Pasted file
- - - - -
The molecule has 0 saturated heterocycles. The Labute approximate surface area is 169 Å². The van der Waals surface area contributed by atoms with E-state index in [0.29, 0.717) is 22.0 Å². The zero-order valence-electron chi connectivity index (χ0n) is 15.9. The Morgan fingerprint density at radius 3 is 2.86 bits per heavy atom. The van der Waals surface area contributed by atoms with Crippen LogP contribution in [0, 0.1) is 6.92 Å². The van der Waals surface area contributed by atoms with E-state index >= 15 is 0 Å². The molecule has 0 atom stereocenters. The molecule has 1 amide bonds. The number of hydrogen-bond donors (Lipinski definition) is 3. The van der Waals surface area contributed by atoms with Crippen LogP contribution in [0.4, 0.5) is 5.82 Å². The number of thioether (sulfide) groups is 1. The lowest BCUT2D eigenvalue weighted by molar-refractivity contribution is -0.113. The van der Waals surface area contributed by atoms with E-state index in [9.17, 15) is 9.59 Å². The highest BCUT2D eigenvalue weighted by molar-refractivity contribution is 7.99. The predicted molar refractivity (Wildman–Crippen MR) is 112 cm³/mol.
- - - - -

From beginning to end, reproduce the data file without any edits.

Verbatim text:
The molecule has 0 saturated heterocycles. The Labute approximate surface area is 169 Å². The van der Waals surface area contributed by atoms with E-state index in [0.29, 0.717) is 22.0 Å². The zero-order valence-electron chi connectivity index (χ0n) is 15.9. The Morgan fingerprint density at radius 3 is 2.86 bits per heavy atom. The van der Waals surface area contributed by atoms with Crippen LogP contribution in [0, 0.1) is 6.92 Å². The van der Waals surface area contributed by atoms with E-state index >= 15 is 0 Å². The molecule has 0 atom stereocenters. The molecule has 1 amide bonds. The number of hydrogen-bond donors (Lipinski definition) is 3. The van der Waals surface area contributed by atoms with Crippen LogP contribution in [0.4, 0.5) is 5.82 Å². The number of thioether (sulfide) groups is 1. The lowest BCUT2D eigenvalue weighted by molar-refractivity contribution is -0.113. The van der Waals surface area contributed by atoms with E-state index in [9.17, 15) is 9.59 Å². The highest BCUT2D eigenvalue weighted by molar-refractivity contribution is 7.99. The predicted molar refractivity (Wildman–Crippen MR) is 112 cm³/mol.